It’s because I am taking the medication that I am able to do two things to help myself in these moments. I am able to find the strength to get out of bed and turn to my music or running.

Running helps me to connect with my body again. When I feel my muscles burn as I run up the “hill of death” on old 63 I am reminded to be in the present. I often close my eyes concentrating on each muscle moving, the pain reflecting how I feel. Reminding me that I have the strength to keep going, to persevere.

I often listen to super emo and sad music when I’m feeling particularly low. These songs help explain the pain I am feeling in ways I can’t even express myself. I play these songs and belt them out alone in my car, praying that God can hear that His daughter is in pain.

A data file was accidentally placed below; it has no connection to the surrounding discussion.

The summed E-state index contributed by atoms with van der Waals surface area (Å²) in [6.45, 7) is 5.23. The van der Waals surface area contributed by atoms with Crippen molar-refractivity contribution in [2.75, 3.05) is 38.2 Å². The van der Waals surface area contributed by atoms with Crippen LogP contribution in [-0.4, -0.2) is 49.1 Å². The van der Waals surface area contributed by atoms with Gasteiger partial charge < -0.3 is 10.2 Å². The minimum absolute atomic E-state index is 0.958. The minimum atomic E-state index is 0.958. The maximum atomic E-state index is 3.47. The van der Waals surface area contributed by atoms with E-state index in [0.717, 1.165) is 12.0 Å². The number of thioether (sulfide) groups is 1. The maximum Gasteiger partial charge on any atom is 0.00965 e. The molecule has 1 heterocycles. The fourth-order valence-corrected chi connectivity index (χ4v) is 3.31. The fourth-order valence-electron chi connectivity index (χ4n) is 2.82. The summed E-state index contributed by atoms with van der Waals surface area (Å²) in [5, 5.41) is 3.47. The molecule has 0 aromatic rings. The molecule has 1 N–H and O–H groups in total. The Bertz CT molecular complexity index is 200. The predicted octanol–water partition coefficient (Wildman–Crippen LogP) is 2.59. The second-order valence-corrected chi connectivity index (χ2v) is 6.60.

Another form of song I turn to is the Psalms and they brought me much comfort over the years. The authors share their raw, unfiltered emotion with our Lord. None of it is perfect and it doesn’t have a cookie cutter solution. Some of it doesn’t make any logical sense. Only making sense internally and deep within my soul.

About a month ago I was going through a death in my family, this event unleashed a shit-ton of other things that I had been healing from the year previously. The grief becoming present when I have a rare quiet moment.
One morning, as I searched the psalms frantically, feeling overwhelmed and exhausted, trying to find something that described how I was feeling, I ran across Psalm 13: